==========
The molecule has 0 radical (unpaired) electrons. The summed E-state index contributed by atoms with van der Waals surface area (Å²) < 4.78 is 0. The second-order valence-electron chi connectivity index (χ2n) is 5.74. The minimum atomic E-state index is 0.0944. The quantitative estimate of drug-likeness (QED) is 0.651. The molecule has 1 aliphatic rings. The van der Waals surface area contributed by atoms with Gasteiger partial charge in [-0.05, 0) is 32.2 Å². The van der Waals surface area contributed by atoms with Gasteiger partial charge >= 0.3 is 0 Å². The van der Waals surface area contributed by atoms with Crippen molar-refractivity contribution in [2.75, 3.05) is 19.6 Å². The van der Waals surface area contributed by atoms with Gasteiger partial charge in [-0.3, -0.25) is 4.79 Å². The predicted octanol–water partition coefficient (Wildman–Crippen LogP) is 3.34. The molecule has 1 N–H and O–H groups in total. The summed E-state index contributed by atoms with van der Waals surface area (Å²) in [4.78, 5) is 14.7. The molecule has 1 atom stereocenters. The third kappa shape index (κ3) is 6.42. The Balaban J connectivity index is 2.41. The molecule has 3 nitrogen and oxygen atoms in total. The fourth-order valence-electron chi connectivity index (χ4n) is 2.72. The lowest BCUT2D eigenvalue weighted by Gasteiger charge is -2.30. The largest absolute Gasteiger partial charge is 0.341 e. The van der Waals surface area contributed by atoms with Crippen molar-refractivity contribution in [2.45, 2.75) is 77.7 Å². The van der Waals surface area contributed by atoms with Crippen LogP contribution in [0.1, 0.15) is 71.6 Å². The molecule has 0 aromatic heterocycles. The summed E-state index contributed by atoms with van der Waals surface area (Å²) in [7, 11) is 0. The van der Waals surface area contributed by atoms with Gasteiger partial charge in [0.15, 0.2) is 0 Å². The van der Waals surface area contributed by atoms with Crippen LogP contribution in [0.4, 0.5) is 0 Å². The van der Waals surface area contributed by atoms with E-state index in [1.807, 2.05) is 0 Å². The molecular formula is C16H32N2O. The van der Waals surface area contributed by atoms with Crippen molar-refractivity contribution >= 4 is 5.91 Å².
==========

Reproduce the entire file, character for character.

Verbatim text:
The molecule has 0 radical (unpaired) electrons. The summed E-state index contributed by atoms with van der Waals surface area (Å²) < 4.78 is 0. The second-order valence-electron chi connectivity index (χ2n) is 5.74. The minimum atomic E-state index is 0.0944. The quantitative estimate of drug-likeness (QED) is 0.651. The molecule has 1 aliphatic rings. The van der Waals surface area contributed by atoms with Gasteiger partial charge in [-0.05, 0) is 32.2 Å². The van der Waals surface area contributed by atoms with Gasteiger partial charge >= 0.3 is 0 Å². The van der Waals surface area contributed by atoms with Crippen molar-refractivity contribution in [2.75, 3.05) is 19.6 Å². The van der Waals surface area contributed by atoms with Gasteiger partial charge in [-0.3, -0.25) is 4.79 Å². The predicted octanol–water partition coefficient (Wildman–Crippen LogP) is 3.34. The molecule has 1 N–H and O–H groups in total. The summed E-state index contributed by atoms with van der Waals surface area (Å²) in [4.78, 5) is 14.7. The molecule has 1 atom stereocenters. The third kappa shape index (κ3) is 6.42. The Balaban J connectivity index is 2.41. The molecule has 3 nitrogen and oxygen atoms in total. The fourth-order valence-electron chi connectivity index (χ4n) is 2.72. The lowest BCUT2D eigenvalue weighted by Gasteiger charge is -2.30. The largest absolute Gasteiger partial charge is 0.341 e. The van der Waals surface area contributed by atoms with Crippen molar-refractivity contribution in [2.45, 2.75) is 77.7 Å². The van der Waals surface area contributed by atoms with Crippen LogP contribution in [0.1, 0.15) is 71.6 Å². The molecule has 0 aromatic heterocycles. The summed E-state index contributed by atoms with van der Waals surface area (Å²) in [7, 11) is 0. The van der Waals surface area contributed by atoms with Gasteiger partial charge in [0.15, 0.2) is 0 Å². The van der Waals surface area contributed by atoms with Crippen LogP contribution in [0.4, 0.5) is 0 Å². The van der Waals surface area contributed by atoms with E-state index in [1.807, 2.05) is 0 Å². The molecular formula is C16H32N2O. The van der Waals surface area contributed by atoms with Crippen molar-refractivity contribution >= 4 is 5.91 Å².